August

On Friday, August 16, 22 Texas towns were infected with Trickbot followed by Sodinokibi ransomware after attackers breached their managed service provider (MSP), TSM Consulting, and employed the MSP's ConnectWise Control remote management tool to distribute the malware. The following week, malware researchers observed revived activity in Emotet distribution networks. In June, the Emotet crew seemed to suspend operations. By mid-September Emotet seemed to be fully operational. Emotet had been linked to multiple Russian threat actors, including Mummy Spider, TA542 and TA505. Emotet mal-spam had been delivering other malware payloads, including Dridex, Ursnif, Trickbot and Ryuk.
 

September

At the end of August and early in September, multiple sources began reporting strategic web compromises targeting Tibetan rights activists and ethnic minority Uyghurs using iOS and Android Trojans. Operation Soft Cell reported in June was probably part of this campaign. Another new Chinese APT-grade actor, APT5, emerged and was discovered attacking vulnerable VPN servers. Two “zero-day” Windows vulnerabilities were included in September’s Patch Tuesday and before the end of the month, Microsoft released an out-of-cycle patch for a third zero-day. A breach at social video-game developer Zynga affected over 175 million players.
 

October

In October, the VTRAC was swamped by intelligence covering APT-grade actors, including TA505, FIN6, FIN7 and RTM cybercrime actors. FIN4, FIN6 and Carbanak were linked to different Magecart groups. Intelligence on cyber-espionage and cyber-conflict actors included Charming Kitten, Turla, Winnti and APT29 actors. We learned of a September attack on India’s Kudankulam Nuclear Power Plant (KNPP) by the Lazarus group. The attack did not affect either the nuclear power-plant control system or the electricity-generating power plant control system. A new spin on business email compromises emerged and was dubbed “Vendor Email Compromises.”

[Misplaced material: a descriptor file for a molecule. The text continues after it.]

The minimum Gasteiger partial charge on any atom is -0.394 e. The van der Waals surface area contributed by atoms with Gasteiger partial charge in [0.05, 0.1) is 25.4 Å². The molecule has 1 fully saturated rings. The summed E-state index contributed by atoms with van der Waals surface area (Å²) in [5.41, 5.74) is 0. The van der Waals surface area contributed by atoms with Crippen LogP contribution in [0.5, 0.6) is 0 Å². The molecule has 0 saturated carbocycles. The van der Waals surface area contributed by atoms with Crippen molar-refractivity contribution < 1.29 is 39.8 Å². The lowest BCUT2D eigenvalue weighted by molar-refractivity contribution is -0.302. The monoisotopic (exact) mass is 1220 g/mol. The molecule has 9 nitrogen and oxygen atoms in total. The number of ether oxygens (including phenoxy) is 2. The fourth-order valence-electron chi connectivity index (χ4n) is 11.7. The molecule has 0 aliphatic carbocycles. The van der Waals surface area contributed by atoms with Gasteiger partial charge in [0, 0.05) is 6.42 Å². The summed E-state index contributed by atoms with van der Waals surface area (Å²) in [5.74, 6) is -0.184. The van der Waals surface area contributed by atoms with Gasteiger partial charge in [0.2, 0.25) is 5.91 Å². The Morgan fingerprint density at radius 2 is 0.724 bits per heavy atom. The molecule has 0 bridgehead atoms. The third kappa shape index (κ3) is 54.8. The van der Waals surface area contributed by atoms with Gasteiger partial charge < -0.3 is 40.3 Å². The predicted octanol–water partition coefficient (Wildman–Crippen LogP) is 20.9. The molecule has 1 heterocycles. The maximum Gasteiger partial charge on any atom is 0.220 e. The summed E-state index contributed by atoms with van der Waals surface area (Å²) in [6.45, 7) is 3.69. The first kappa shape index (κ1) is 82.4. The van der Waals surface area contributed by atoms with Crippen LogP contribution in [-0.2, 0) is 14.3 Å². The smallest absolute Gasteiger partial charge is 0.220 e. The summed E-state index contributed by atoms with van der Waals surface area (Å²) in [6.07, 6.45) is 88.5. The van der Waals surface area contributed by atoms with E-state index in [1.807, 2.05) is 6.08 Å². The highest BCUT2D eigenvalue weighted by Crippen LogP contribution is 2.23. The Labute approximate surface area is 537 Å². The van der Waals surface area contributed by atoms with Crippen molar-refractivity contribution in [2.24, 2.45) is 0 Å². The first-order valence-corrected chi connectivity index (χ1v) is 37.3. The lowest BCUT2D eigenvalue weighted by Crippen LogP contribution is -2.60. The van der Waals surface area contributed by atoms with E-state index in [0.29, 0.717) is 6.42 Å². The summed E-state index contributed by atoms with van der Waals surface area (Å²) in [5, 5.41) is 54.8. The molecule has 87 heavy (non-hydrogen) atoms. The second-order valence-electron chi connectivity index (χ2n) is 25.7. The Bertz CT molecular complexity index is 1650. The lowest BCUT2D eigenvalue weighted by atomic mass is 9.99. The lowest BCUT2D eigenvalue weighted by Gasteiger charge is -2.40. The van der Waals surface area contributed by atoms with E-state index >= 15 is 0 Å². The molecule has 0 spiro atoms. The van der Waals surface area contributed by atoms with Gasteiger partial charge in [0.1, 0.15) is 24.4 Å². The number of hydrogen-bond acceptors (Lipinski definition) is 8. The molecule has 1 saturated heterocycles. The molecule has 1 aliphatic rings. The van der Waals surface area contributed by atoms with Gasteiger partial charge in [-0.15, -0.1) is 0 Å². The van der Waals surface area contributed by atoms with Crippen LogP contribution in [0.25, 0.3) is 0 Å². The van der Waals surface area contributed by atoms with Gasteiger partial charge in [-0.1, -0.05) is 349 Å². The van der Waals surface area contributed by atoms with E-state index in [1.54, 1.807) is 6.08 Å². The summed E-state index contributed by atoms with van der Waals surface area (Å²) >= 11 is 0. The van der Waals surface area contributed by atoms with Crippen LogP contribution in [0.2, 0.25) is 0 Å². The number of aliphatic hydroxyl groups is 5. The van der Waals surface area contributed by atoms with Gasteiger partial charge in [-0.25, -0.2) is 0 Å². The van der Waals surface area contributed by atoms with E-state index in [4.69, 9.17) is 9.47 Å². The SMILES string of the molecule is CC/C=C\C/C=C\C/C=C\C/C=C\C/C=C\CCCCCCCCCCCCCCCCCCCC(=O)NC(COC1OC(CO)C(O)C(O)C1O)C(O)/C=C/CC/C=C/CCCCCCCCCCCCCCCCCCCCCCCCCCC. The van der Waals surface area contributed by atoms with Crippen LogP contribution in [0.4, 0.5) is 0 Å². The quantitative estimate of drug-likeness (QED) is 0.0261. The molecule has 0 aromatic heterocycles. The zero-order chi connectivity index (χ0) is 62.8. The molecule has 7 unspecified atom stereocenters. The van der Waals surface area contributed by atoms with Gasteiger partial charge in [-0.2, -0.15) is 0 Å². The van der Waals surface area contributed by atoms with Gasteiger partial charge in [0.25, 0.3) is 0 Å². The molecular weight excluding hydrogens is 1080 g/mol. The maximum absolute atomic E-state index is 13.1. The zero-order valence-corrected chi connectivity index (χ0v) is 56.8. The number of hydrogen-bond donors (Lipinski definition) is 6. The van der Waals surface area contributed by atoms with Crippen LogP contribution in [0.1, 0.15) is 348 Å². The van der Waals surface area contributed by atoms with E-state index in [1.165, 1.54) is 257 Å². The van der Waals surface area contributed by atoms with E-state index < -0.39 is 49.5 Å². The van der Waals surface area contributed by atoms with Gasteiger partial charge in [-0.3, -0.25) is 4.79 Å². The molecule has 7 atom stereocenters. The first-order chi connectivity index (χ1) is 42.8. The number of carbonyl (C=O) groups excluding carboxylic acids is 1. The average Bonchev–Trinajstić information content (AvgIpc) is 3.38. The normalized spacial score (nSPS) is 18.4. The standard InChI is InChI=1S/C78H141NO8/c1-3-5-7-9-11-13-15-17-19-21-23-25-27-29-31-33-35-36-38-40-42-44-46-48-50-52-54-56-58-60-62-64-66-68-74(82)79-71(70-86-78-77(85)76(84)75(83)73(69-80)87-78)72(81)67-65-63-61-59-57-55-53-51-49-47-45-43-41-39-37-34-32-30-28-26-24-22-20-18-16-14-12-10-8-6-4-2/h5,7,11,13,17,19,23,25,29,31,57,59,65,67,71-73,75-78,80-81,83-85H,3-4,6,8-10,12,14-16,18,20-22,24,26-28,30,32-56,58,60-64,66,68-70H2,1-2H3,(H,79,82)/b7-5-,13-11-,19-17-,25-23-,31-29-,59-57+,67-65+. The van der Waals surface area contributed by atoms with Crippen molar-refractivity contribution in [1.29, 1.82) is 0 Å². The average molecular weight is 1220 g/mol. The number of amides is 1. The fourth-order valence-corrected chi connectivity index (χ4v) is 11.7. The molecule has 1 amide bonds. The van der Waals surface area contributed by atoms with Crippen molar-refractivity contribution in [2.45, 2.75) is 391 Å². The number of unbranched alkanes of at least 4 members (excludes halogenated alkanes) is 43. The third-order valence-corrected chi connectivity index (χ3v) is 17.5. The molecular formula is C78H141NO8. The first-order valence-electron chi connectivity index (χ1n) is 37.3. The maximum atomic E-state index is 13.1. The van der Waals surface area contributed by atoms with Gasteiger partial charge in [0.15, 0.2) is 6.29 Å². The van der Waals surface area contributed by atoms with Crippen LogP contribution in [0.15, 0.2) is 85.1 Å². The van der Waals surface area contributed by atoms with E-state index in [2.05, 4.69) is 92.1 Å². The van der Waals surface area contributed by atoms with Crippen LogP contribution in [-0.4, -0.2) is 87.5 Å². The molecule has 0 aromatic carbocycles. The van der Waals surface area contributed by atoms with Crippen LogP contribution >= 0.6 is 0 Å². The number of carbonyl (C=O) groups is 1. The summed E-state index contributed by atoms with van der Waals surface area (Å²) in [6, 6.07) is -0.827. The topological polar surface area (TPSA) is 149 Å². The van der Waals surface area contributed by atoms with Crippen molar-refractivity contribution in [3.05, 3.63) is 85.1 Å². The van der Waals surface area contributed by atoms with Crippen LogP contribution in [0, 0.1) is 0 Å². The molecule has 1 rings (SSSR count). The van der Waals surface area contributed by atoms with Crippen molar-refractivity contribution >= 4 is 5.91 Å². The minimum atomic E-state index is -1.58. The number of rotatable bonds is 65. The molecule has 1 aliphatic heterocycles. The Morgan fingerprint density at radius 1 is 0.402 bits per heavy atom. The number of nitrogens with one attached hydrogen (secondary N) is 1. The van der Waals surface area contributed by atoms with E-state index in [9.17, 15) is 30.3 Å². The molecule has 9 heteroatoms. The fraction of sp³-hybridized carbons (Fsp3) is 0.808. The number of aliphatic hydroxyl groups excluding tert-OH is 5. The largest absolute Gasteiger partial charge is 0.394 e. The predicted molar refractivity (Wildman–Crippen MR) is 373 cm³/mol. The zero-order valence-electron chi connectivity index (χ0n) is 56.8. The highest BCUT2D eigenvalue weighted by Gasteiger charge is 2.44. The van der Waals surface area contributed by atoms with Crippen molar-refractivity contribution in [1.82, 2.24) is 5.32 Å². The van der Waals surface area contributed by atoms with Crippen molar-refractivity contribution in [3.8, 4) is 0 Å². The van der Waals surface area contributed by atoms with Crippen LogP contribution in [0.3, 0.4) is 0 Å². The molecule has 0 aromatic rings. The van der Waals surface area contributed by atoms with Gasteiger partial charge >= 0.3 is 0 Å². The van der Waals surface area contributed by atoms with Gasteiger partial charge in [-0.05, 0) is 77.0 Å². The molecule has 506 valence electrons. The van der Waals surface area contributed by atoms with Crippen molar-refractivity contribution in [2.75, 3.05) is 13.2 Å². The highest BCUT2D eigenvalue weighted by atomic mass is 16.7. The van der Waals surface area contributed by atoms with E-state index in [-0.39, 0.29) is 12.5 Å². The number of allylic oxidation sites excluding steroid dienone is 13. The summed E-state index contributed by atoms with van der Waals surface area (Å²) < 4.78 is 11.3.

November

Facility services company Allied Universal suffered a Maze ransomware infection. The miscreants demanded about US$2 million in bitcoin and threatened to release 5 GB of stolen internal files if they weren’t paid. They did release at least 700 MB. Before the end of the year, criminals behind at least four ransomware families had begun to exfiltrate internal files before triggering file encryption. They threatened to make the data public to add leverage on the victims to pay. The Iranian APT33 had been targeting industrial control system (ICS) equipment that is used in oil refineries, electrical utilities and manufacturing. 
 

December

The U.S. government warned of malicious spam-spreading Dridex banking Trojans that were used to gain a foothold to infect networks with BitPaymer ransomware. Petróleos Mexicanos (Pemex) was the victim of DoppelPaymer, a variant of Dridex and BitPaymer. One of 36 vulnerabilities Microsoft patched was being exploited in watering-hole attacks before December’s Patch Tuesday. Microsoft released another out-of-cycle security bulletin and patch for a SharePoint vulnerability that was being exploited in the wild. The Gallium threat actor was linked to Operation Soft Cell and the watering-hole attacks on Tibetans and Uyghurs.

54 Thanks to David M. Kennedy from the VTRAC for this contribution.